Sunday, 25 September 2011
Friday, 23 September 2011
So, after a little thought, I came up with a better idea. My five favourite fashion-orientated books! The truth is: there are more of them in my life than I could have ever thought. Books about individual designers, Hats, Handbags, Shoes, Japanese Fashion (the one I can not find) Vintage Fashion with sub-categories including books on Art Deco, 50s, 60s, 70s and 80s... bref, the list goes on - and it can only grow bigger! I am currently saving up for, among a very wide range of other things, an enormous book on Dior from 'Waterstones'. I am certain it will be worth the cost, considering that I am a huge fan of Dior.
Anywho, let us start the list, counting down to my all time favourite.
3) Fashion Algebra de Anna Piaggi. This book by the legendary Anna Piaggi (flamboyant Italian fashion writer and style icon, having written for fashion magazines such as Italian Vogue and, in the 1980s, the avant-garde magazine Vanity) is 'The logic of Fantasy and the careful deciphering of all the essential elements of today's style.' and done to brilliant effect, touching on every aspect, every possibility of Fashion in an eclectic and wholly creative way brimming with mischevious wit and years of experience. Let me but assure you that each double page spread is a work of art (and those who have seen some of Anna Piaggi's double page spreads for Italian Vogue will have little trouble believing it)
No aspect has been left untouched and delving into the pages of this book, is like diving into an extravagant and beautiful dream. There is nothing more vibrant; more mind-opening than these pages upon pages of spellbinding designs. This book is a treasure... but I also borrowed it from my School Library.
<< A note on the clothes. The Blouse is a beautiful Laura Ashley piece adopted from my Mother (Go recycling!) The Black Scarf is one of those many accessories that I feel like I have had forever though, on second thoughts, have probably had less than a year. The Belt is a lovely light grey/cream affair with a little bow. The skirt is actually my school skirt. Though I was intending to wear a pencil skirt, stolen from a large black binbag of interesting clothes chez my grandmother's, I could not find it so instead opted for my school skirt. The Shoes are beautiful, bought for a third of the original price (£25 down from £75) and, if you would like to know where you can buy them online, you need only leave a comment and I will reply.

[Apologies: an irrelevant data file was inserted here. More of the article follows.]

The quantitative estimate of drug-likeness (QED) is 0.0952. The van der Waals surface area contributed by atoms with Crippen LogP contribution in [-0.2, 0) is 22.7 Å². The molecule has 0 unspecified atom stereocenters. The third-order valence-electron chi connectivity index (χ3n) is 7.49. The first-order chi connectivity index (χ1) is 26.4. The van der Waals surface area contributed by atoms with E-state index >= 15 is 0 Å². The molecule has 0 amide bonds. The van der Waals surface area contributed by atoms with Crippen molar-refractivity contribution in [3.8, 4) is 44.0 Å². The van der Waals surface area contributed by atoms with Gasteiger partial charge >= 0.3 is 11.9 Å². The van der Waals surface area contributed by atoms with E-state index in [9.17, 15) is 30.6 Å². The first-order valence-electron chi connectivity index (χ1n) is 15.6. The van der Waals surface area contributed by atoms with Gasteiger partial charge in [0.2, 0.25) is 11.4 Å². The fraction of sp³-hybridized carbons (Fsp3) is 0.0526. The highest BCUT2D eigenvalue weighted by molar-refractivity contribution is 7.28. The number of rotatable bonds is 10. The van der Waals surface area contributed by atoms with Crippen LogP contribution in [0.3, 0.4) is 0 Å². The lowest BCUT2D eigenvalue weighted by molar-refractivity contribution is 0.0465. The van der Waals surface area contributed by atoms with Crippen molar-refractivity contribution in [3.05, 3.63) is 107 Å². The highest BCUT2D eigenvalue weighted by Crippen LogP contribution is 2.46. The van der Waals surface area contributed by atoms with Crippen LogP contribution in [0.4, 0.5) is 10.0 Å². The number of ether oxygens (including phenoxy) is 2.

Tuesday, 20 September 2011
A) Trousers. Characterised by T-Shirts with geeky in-jokes, Jeans (often tight, since it makes the look that bit more alluring), trainers such as converses. More detailed jewellery - Mario Watch and Scrabble Necklaces. Bags more likely to be colourful rucksacks or large, practical shoulder bags, maybe with more in-jokes - I found a very nice one with a picture of a Robot.
Saturday, 17 September 2011
Of course Charity Shops do not only sell Clothes and Shoes - they sell a wide range of kitsch, even quaint, objects - bejewelled Buddhas and China Cats with big blue eyes and baby pink tongues hanging out (licking the air?)
Although these are generally objects I would never let anywhere near my house, in large quantities they do have a sort of charm. Anyway, they are always great fun to look at - and among the shelves full of china figurines, the odd treasure can sometimes be found. For example, today I came very close to buying a thimble with the picture of an owl engraved on it. Then again, I have always had
a weakness for items with depictions of owls engraved or painted on them.